The true culprits of sexual assault and gender-based violenceMonday, May 10, 2021
I recently came across a video on social media that received mixed reactions from the public due to its seemingly innocent, yet arguably sexual undertone. The video was not captured in Jamaica, but I found it very relevant to us.
In the 25-second clip, a male child, who looks to be about two years old, was caressing the buttocks of a woman who had on a pair of tights. As this baby boy rubbed his hands down and across her buttocks it was met with laughter by two adult women — the one being rubbed and another capturing the moment on camera. The woman recording the video exclaimed, “Stop! I told you to stop doing that,” all while laughing. The woman receiving the rub just called him by his name and asked, “What are you doing?” She, too, was laughing.
I imagine that, even as some people read my account of this they might be thinking, “Di yout' man a star!” However, the thought that came to my mind was, what if this child had been a little girl, and the adult was a man, would people still find it funny?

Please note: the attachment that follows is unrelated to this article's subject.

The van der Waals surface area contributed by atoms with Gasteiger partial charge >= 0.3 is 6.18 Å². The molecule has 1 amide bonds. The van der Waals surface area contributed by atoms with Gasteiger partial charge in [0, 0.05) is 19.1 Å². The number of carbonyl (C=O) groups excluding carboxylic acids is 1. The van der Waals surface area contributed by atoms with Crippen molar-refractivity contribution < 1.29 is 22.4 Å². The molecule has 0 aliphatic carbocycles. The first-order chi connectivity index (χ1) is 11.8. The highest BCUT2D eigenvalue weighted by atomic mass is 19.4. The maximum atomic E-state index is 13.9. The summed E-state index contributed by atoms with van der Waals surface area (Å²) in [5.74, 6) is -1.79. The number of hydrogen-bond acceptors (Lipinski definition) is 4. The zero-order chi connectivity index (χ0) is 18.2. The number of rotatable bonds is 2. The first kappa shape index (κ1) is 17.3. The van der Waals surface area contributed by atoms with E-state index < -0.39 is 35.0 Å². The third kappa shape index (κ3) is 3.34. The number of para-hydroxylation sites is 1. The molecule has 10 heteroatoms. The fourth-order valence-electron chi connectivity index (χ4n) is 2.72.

There's a theory in behavioural psychology called operant conditioning by B F Skinner which explains how behaviours are reinforced through reward or the lack thereof. In the video, the child's behaviour was met with laughter and a 'limelight'. Despite the adults saying things like “stop” or “I told you not to do that”, the child understands laughter coupled with a video limelight as something good and rewarding. Now, if a male child is being rewarded for touching and caressing a woman's buttocks — despite hearing “stop” or “no” — what he's learning in that moment is that it is okay to do this and is likely to continue doing so with the expectation of similar reward. But what happens if, God forbids, as a teenager, he still thinks that it's okay to grope girls without their consent, especially if some of these girls reward him with a smile or chuckle? I can tell you that one possible risk is that, a few years later, we could see yet another adult male who genuinely believes he has the right to a woman's body, even if she keeps telling him “no” or “stop”.
Sadly, this is common in Jamaica and other predominantly black communities.
I could go on to talk about slavery and the systemic ramifications of the 'buck' tradition forced upon our forefathers and passed down through generations, the remnants of which are still evident in the way we approach male and female sexuality today, but I won't get into that. Instead, I want to look at the role that this generation has in mitigating the issues of gender-based violence and sexual assault that are ravishing our society today and have been for the longest while.